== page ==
When did music critics lose their ability to kill? It happened gradually. And we never quite stopped to acknowledge the sea change.
Look at Pitchfork: It’s been years since the site had the kind of cultural cachet on which it built its empire. But music fans of a certain age can still rattle off the acts that landed notorious reviews and landmark 0.0 ratings—Travis Morrison! Robert Pollard!! Liz Phair!!! I’m a music fan of that age: When I first started paying attention to Pitchfork, in the early 2000s, it was at its tastemaking peak. And when it panned you, it stung.
The most infamous tale is that of Black Kids, a perfectly harmless indie-pop band from Jacksonville, Florida. In the fall of 2007, they broke out with a cutesy single, “I’m Not Gonna Teach Your Boyfriend How to Dance With You.” Their debut EP, Wizard of Ahhhs, got an 8.4 out of 10: good enough for the site’s coveted Best New Music designation. They were Pitchfork-approved, and they were ascendant, quickly signed to Columbia Records, a major label. By the summer of 2008, when they released their debut, Partie Traumatic, the whiplash came fast and hard.
Pitchfork gave it a 3.3. There was no review, just a photo of two frowning pugs. It was overlaid with a single word—Sorry—and a pre-emoji emoticon, of the kind now lost to the ravages of time:
Officially, the review didn’t end Black Kids’ career. But it certainly knocked it far, far sideways: The LP sold only 5,000 copies in the first week of its release, and within a couple of years, the band split with Columbia. (Last year, nearly a decade later, Black Kids finally put out their second album, titled Rookie, as if to suggest that the first album had never happened.) Black Kids’ arc was the most compact, perfect example of Pitchfork’s reach at its most deleterious.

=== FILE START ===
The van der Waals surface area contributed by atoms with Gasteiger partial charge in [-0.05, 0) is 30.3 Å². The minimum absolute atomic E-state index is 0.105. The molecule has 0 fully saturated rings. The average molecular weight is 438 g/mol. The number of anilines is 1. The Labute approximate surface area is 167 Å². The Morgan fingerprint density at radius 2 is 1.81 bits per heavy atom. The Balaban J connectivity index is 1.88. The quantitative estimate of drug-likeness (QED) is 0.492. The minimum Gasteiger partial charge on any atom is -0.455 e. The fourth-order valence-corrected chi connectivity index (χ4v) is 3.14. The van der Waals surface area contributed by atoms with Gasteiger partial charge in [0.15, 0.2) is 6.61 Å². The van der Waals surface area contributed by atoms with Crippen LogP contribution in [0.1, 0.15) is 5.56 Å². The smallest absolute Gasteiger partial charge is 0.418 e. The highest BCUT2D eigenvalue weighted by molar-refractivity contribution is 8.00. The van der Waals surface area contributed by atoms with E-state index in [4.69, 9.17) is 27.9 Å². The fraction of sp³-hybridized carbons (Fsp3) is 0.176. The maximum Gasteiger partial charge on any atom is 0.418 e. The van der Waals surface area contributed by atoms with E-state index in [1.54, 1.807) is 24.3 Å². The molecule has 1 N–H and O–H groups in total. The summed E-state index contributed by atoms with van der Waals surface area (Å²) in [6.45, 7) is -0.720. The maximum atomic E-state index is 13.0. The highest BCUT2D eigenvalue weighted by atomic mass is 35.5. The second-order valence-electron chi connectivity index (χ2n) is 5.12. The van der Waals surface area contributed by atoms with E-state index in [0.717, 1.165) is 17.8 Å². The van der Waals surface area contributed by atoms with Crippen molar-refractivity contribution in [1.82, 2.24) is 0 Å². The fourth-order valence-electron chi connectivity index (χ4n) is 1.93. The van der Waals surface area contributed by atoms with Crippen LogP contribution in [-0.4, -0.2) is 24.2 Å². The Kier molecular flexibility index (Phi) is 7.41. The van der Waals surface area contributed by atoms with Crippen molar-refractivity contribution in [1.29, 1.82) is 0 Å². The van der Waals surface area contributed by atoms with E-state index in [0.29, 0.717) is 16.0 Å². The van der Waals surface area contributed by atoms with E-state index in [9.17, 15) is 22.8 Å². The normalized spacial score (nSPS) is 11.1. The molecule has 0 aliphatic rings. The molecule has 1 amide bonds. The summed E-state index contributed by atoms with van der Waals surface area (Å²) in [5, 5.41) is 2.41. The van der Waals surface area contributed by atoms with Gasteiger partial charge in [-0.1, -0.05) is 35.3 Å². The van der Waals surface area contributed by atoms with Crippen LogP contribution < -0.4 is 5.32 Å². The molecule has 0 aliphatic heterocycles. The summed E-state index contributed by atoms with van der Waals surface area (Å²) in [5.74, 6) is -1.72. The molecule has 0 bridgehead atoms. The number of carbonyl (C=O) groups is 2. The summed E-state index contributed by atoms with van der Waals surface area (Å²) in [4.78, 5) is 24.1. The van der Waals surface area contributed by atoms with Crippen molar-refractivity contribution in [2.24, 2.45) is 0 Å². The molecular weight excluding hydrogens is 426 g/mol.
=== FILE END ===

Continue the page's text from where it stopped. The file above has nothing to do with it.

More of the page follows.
At some amorphous point within a few years of Black Kids’ rise and fall, the idea of the critic as assassin dissolved completely. First, the internet democratized access to music. We didn’t really need gatekeepers anymore; for a whole generation, reading about what something sounded like, when you could just listen to it for free yourself, felt increasingly like an insane thing to do. Second, the internet atomized music fandom. The monoculture weakened; a million little tribes sprung up in its place. How could any one person claim a universal authority over all of that?
A few months ago, I decided that I wanted to look back at those last moments when critics could kill. I would do it through Pitchfork, for better or worse the defining critical portal of the past 15 years. I would talk to Black Kids and to Travis Morrison and to the other targets of Pitchfork’s most infamous reviews, asking them: How did it feel? What did those reviews do to you?